For other Δ/σ values, use this rule of thumb to estimate sample size: You need about 16/(Δ/σ)2 analyzable subjects in each group.

Sample Size Estimation for Paired Student t Tests in Biostatistics

In biostatistics, when comparing paired measurements (such as changes between two time points for the same subject) using a paired Student t test, the effect size is expressed as the ratio of Δ (delta, the mean change) divided by σ (sigma, the standard deviation of the changes). Another, perhaps easier, way to express the effect size is by the relative number of expected subjects with positive versus negative changes. (These ratios are shown below each curve.)

Each chart in the following figure shows a bell curve indicating the spread of changes, along with the effect size (Δ/σ), the ratio of positive to negative differences, and the required number of analyzable subjects (each subject providing a pair of measurements). Pick the chart that looks like an important amount of change (relative to the vertical line representing no change). For example, the middle chart corresponds to a mean change that is three-fourths as large as the standard deviation of the changes, with about 3.4 times as many subjects increasing as decreasing. If this looks like an important amount of change, then you need 16 pairs of measurements (such as 16 subjects, each with a pre-treatment and a post-treatment value).

[Credit: Illustration by Wiley, Composition Services Graphics]
Credit: Illustration by Wiley, Composition Services Graphics

For other Δ/σ values, use this rule of thumb to estimate sample size: You need about 8/(Δ/σ)2 + 2 pairs of measurements.

Estimating Sample Size When Comparing Two Proportions in Biostatistics

The proportion of subjects having some attribute (such as responding to treatment) can be compared between two groups of subjects by creating a cross-tab from the data, where the two rows represent the two groups, and the two columns represent the presence or absence of the attribute. In biostatistics, this cross-tab can be analyzed with a chi-square or Fisher Exact test.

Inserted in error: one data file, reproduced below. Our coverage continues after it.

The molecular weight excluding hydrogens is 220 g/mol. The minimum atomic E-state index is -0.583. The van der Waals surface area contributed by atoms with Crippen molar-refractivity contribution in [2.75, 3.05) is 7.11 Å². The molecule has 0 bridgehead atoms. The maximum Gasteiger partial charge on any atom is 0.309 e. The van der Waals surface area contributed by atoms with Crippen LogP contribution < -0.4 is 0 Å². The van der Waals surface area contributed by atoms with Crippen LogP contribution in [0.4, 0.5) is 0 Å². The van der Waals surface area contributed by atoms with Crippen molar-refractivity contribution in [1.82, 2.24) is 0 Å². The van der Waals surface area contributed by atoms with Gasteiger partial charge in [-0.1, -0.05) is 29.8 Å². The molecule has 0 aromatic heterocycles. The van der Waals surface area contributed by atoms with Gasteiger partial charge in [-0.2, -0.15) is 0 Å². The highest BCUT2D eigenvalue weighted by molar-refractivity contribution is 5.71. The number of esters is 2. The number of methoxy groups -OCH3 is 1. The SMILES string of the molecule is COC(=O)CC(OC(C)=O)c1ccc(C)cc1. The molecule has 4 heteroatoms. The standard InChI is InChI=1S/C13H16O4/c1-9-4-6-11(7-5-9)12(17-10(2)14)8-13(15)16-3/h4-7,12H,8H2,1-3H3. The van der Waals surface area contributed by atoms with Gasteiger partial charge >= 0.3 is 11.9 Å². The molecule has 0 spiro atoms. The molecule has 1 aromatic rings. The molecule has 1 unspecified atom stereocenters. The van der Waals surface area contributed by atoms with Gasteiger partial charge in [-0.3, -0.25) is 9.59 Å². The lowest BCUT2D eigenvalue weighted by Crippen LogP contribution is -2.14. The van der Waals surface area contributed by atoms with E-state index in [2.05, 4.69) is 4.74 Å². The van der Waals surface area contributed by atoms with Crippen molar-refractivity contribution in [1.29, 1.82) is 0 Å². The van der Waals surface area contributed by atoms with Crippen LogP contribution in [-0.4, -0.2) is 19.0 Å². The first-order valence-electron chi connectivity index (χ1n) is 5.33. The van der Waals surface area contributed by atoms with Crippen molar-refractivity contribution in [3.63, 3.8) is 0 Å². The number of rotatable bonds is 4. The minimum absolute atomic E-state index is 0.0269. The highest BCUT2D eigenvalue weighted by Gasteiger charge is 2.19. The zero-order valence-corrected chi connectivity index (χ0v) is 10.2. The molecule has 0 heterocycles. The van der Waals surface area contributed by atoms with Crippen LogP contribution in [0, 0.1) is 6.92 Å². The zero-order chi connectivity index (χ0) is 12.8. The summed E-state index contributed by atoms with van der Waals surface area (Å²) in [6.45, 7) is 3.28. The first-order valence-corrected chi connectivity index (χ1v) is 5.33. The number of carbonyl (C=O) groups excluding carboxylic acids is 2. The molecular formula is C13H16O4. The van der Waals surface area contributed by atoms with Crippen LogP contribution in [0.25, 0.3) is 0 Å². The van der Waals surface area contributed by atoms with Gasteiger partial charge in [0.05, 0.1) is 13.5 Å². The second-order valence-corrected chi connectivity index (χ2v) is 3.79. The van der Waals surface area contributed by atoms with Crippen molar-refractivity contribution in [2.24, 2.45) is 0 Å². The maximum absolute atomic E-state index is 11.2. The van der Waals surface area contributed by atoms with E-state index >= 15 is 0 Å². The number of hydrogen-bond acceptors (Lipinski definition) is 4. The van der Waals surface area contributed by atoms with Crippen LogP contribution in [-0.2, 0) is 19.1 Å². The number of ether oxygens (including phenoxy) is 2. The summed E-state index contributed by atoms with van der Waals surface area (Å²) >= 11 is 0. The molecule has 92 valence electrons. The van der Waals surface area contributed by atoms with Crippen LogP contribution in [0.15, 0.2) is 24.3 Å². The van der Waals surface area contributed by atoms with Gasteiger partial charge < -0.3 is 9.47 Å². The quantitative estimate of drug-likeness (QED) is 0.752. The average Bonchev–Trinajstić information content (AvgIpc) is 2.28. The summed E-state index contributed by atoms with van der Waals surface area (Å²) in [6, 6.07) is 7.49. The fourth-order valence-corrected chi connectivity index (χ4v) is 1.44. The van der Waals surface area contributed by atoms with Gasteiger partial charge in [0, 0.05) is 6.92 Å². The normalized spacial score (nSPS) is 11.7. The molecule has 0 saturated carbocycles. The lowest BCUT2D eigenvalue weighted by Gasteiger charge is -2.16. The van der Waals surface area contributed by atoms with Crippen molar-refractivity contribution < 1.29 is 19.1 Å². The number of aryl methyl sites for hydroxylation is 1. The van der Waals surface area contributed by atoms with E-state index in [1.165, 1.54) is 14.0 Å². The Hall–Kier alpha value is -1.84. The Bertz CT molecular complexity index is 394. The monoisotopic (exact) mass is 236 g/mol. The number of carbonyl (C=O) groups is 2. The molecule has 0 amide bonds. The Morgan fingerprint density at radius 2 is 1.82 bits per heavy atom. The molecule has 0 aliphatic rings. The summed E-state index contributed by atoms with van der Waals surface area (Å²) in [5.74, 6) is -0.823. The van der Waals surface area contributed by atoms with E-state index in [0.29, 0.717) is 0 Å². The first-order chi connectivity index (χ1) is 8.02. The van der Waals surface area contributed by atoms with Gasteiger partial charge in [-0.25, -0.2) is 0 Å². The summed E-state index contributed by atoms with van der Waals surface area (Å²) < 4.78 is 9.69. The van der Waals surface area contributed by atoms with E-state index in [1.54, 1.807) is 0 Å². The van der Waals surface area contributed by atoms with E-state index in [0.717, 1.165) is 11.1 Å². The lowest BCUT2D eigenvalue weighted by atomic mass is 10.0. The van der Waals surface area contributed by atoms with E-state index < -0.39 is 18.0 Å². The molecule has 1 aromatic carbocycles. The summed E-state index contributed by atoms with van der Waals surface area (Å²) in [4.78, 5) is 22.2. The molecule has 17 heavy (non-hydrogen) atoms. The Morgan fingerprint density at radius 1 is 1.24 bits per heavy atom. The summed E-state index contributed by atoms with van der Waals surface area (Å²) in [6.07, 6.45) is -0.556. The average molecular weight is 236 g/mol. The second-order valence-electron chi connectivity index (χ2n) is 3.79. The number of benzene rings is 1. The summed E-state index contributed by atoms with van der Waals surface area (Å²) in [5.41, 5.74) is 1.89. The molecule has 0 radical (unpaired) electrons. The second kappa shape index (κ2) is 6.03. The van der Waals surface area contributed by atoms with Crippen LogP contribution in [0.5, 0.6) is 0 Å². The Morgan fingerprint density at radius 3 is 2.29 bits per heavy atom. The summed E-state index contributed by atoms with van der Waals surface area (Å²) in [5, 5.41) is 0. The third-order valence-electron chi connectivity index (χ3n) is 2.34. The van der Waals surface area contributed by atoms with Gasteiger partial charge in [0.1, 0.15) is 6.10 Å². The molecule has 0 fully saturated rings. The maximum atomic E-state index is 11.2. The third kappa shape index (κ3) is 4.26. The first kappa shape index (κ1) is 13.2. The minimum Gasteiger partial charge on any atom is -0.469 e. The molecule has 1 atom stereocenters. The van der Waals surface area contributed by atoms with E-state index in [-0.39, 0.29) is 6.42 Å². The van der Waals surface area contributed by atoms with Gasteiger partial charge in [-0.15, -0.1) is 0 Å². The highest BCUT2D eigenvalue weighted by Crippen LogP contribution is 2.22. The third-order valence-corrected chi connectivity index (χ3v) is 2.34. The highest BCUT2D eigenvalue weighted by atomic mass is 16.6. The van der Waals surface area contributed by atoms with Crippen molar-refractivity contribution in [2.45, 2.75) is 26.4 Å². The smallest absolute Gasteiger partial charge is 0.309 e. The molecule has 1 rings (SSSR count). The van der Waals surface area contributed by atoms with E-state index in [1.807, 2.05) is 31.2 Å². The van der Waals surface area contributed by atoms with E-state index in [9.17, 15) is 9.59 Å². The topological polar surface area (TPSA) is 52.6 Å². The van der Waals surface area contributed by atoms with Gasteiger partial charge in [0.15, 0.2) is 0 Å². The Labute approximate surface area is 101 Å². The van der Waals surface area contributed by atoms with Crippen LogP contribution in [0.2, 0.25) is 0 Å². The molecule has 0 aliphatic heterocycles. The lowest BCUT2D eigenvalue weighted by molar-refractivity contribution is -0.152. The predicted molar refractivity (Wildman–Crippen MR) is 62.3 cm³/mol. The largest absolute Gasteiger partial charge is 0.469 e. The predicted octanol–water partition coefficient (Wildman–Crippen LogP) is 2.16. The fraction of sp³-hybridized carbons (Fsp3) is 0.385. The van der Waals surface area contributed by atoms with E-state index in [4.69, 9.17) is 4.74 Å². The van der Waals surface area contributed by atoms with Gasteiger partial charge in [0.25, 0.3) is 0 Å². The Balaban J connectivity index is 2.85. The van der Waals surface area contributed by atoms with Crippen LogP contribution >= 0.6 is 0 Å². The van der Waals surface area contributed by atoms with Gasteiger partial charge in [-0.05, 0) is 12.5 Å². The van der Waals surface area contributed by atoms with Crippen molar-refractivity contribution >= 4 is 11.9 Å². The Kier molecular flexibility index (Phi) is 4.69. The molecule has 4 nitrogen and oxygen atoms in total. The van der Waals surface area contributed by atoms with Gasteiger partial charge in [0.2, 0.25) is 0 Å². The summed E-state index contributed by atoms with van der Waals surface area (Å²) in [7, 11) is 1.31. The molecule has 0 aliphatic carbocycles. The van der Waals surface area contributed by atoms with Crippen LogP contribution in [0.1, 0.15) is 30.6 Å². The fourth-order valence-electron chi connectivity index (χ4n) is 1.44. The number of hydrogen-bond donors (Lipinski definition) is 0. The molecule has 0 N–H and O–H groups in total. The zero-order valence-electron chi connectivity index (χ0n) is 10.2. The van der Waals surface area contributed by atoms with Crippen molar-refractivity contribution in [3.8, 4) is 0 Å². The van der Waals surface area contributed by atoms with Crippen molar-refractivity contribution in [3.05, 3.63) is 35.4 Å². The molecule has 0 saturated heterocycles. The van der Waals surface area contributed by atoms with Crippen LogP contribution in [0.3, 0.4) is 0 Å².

To estimate the required sample size, you need to provide the expected proportions in the two groups. Look up the two proportions you want to compare at the left and top of the following table. (It doesn’t matter which proportion you look up on which side.) The number in the cell of the table is the number of analyzable subjects you need in each group. (The total required sample size is twice this number.)

For example, if you expect 40 percent of untreated subjects with a certain disease to die but only 30 percent of subjects treated with a new drug to die, you would find the cell at the intersection of the 0.30 row and the 0.40 column (or vice versa), which contains the number 376. So you need 376 analyzable subjects in each group, or 752 analyzable subjects altogether.

[Credit: Illustration by Wiley, Composition Services Graphics]
Credit: Illustration by Wiley, Composition Services Graphics